Place for care needs - sure, it's nice if there are one or two similar function residents. But that is a moving target, because the disease progresses differently for everyone. The person who is walking and talking now, sadly could not be that functional over the course of a few weeks.
EN, I sympathize wholeheartedly! My mom, 92, late stages, is in a MC that is also "large corporate" but ZERO cabbage roses etc! There has been no intentional negligence. The actual caregivers are at least half old-timers, career carers. They are fabulous, and limited only by the management's lack of.....organization, shall we say. We are just now on our 5th set of DON and ED since January, only as every time, the DON is a) not yet there and b) acting ED. This is INSANITY to us. The place is on probation since June, and the wonderful foot soldiers mostly keep marching on. We can't really move Mom because she's 92, late stages, and whether she knows it or not, used to the routine after more than a year. Also it is the only MC that I saw with room for the wanderers to roam, so it appears spacious, although there are a max of 50 residents right now. Also, it's the only well-established place I looked at that is less than 35 minutes from me AND I can beat the ambulance to the preferred hospital. That has been VERY important.
I know nothing about LBD, but I do know about Mom's brand(s) of dementia. I can speak to "loss of interest in activities". 3+ years ago, Mom went to AL. Her friends continued to bring her to church twice a week, take her out (one friend loves Lowe's, and Mom did too!). Bro and I visited long distance a total of 2-4 times a month, and I'd stay for two days. Sometimes we overlapped, and sometimes we got sis(local) to join us for a meal. We went to concerts, to the Met Opera Live broadcasts, to the state park on top of the Heldeberg Escarpment for walks and picnics. Mom had started a Bible study class some years before that, and it grew and came to her place. We engaged a personal trainer for nearly two years, who made amazing strength/balance progress happen in her thrice-weekly sessions. Mom delighted in all of these activities, as it was sort of "life as usual". Contrast this with the activities offered at theAL-- Sittercise, Bingo (mom never ever enjoyed bingo!), crafts suited to MC later stages-- none of this was stuff Mom ever had an interest in. She stayed in her room and read (as all her life!) if she wasn't out on one of her long walks around the compound. She even had a much younger BFF from across the hall, who was a good 18 years younger than Mom. They would sit inMom's room and read, color, "knit"... just like an old married couple! All Mom's friends were considerably younger than she; she fit in with that group at church, and was definitely the matriarch of the church!
She declined sharply on her 600 mile move to my city 14 months ago. We have (I sure HOPE we still have) a jewel of an activities director, who flirts with her and gets her to activities. She has, since the initial decline to about stage 5, had another couple of sharp declines through 6, and now sometimes shows signs of 7. She has bounced back remarkably from a sheared femur/hip replacement/week in hospital a few months ago, and a fall since then in which she hit her head twice (I think there was another fall post-hip, too). Our policy for her has been, allow freedom and hang the shortened life. However, her MC is so short of staff that no-one took her for twice-daily walks as the PT requested. She walked fine for me and bro. But at 92 it's very easy to lose strength if you don't practise your skills regularly-- and this is not to do with dementia, but with the age of the body, in our case. I don't ask her to walk anymore. She seems content in her nice high-back wheelchair. By now who knows? She may have actually lost the ability to walk but at 92 that's common enough anyway. we'll never know, and who cares anyway.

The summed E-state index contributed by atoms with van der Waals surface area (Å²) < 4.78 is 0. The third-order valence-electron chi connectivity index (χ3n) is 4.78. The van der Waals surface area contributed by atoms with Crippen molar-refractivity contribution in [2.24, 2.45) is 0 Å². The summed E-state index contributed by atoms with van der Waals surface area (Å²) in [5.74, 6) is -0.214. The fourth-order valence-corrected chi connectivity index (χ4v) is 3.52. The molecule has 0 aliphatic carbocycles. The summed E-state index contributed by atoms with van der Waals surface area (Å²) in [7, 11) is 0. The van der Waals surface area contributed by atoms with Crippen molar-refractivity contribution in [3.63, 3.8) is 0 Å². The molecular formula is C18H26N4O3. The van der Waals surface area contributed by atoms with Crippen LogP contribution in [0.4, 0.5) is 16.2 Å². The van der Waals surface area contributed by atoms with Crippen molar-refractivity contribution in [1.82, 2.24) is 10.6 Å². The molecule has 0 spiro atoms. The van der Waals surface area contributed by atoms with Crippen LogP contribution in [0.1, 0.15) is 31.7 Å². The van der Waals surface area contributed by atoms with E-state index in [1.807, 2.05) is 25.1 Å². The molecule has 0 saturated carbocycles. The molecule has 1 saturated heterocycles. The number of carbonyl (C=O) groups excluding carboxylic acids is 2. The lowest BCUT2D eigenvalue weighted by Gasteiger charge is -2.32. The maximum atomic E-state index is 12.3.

So that's our experience with "sticking with it" through some appalling mis-management. Mom is probably as "content" as she will ever be. No sense in moving her-- we'd be abandoning caregivers S, S, L, G, L, V, and many more. We won't have time to establish new relationships. And Mom is on hospice. We don't want to lose our team, which we would if we moved her around.
I hope you have some ideas that will please you over the next few weeks!
I can imagine it's frustrating to see decline in your LO's condition. I would request a team meeting with the facility to address your concerns and get back on track, if you decide to delay a move while he is ill. I'd really consider if the facility is the cause of the decline or if it's the progression of the condition.
Falls are worrisome and no matter what a facility may do, it is almost impossible to prevent falls. My LO once let go of her walker while standing right in front of me and started to fall straight back! She would have hit the floor had I not been there to catch her. If I had been just a few feet away, there is no way she would have not hit the floor.
When a PWD reaches certain stages, they don't seem to be able to participate in activities like they used to. I used to believe that my LO would still enjoy her magazines, tv shows, etc. but, she just didn't. Even coloring would occupy her for a minute or two. If you still think that your LO would enjoy sitting outside, I might explain that to the staff and see if that could be arranged when weather permits at certain times. Again, keeping in mind that enjoying the outdoor area may not appeal to him any longer. My LO gets nervous when outside and keeps looking around anxious to return to more familiar surroundings.
I would ask for an explanation on the UTI. Is there some reason they weren't able to get a sample? What is their procedure for this? And, will they call you immediately, if a UTI is suspected. That might be a way to be alerted on that situation.
Around the clock care in a private home is an option. Some of the family members around here do that. They offer good tips and insight on how that works. I would also consider how that would address the issues that you are concerned about.
EN, thank you for your thoughts! We're doing "the best we can", as is everyone here.
Sounds to me that a place near your mother (am I reading that right?) could work, especially (and probably ONLY) if you find the best of caregivers. These caregivers would, in theory, make alarms redundant. Of course they are going to be "on" for their entire shift, which means always knowing where dad is to within 3 feet. Extra locks (I read here that simple locks at the top of the door can work well) might be all that's needed.
You'd be able to visit both your parents with only one trip!